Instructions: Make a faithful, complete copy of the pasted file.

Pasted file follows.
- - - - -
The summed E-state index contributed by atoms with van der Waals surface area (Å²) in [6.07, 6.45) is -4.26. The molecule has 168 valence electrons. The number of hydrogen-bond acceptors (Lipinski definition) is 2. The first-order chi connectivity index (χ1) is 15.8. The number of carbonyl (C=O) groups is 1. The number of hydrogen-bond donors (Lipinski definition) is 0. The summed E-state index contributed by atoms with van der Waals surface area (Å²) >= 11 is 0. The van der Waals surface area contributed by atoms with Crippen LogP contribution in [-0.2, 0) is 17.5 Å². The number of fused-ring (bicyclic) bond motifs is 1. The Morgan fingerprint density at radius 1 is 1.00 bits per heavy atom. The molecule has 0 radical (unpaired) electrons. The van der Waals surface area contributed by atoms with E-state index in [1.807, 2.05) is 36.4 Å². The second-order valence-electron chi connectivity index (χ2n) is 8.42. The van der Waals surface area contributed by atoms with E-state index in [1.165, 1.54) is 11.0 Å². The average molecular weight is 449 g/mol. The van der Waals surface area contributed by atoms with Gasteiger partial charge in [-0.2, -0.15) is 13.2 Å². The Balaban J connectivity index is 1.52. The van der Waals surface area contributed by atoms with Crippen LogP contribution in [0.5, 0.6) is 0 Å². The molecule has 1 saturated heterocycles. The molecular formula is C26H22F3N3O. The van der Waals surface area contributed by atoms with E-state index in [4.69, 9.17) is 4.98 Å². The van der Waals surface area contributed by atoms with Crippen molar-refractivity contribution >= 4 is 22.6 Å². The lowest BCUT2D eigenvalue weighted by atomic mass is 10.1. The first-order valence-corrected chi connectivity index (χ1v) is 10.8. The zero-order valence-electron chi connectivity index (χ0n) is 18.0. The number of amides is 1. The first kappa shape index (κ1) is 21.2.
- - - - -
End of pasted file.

The summed E-state index contributed by atoms with van der Waals surface area (Å²) in [6.07, 6.45) is -4.26. The molecule has 168 valence electrons. The number of hydrogen-bond acceptors (Lipinski definition) is 2. The first-order chi connectivity index (χ1) is 15.8. The number of carbonyl (C=O) groups is 1. The number of hydrogen-bond donors (Lipinski definition) is 0. The summed E-state index contributed by atoms with van der Waals surface area (Å²) >= 11 is 0. The van der Waals surface area contributed by atoms with Crippen LogP contribution in [-0.2, 0) is 17.5 Å². The number of fused-ring (bicyclic) bond motifs is 1. The Morgan fingerprint density at radius 1 is 1.00 bits per heavy atom. The molecule has 0 radical (unpaired) electrons. The van der Waals surface area contributed by atoms with E-state index in [1.807, 2.05) is 36.4 Å². The second-order valence-electron chi connectivity index (χ2n) is 8.42. The van der Waals surface area contributed by atoms with E-state index in [1.165, 1.54) is 11.0 Å². The average molecular weight is 449 g/mol. The van der Waals surface area contributed by atoms with Gasteiger partial charge in [-0.2, -0.15) is 13.2 Å². The Balaban J connectivity index is 1.52. The van der Waals surface area contributed by atoms with Crippen LogP contribution in [0.5, 0.6) is 0 Å². The molecule has 1 saturated heterocycles. The molecular formula is C26H22F3N3O. The van der Waals surface area contributed by atoms with E-state index in [4.69, 9.17) is 4.98 Å². The van der Waals surface area contributed by atoms with Crippen molar-refractivity contribution >= 4 is 22.6 Å². The lowest BCUT2D eigenvalue weighted by atomic mass is 10.1. The first-order valence-corrected chi connectivity index (χ1v) is 10.8. The zero-order valence-electron chi connectivity index (χ0n) is 18.0. The number of amides is 1. The first kappa shape index (κ1) is 21.2.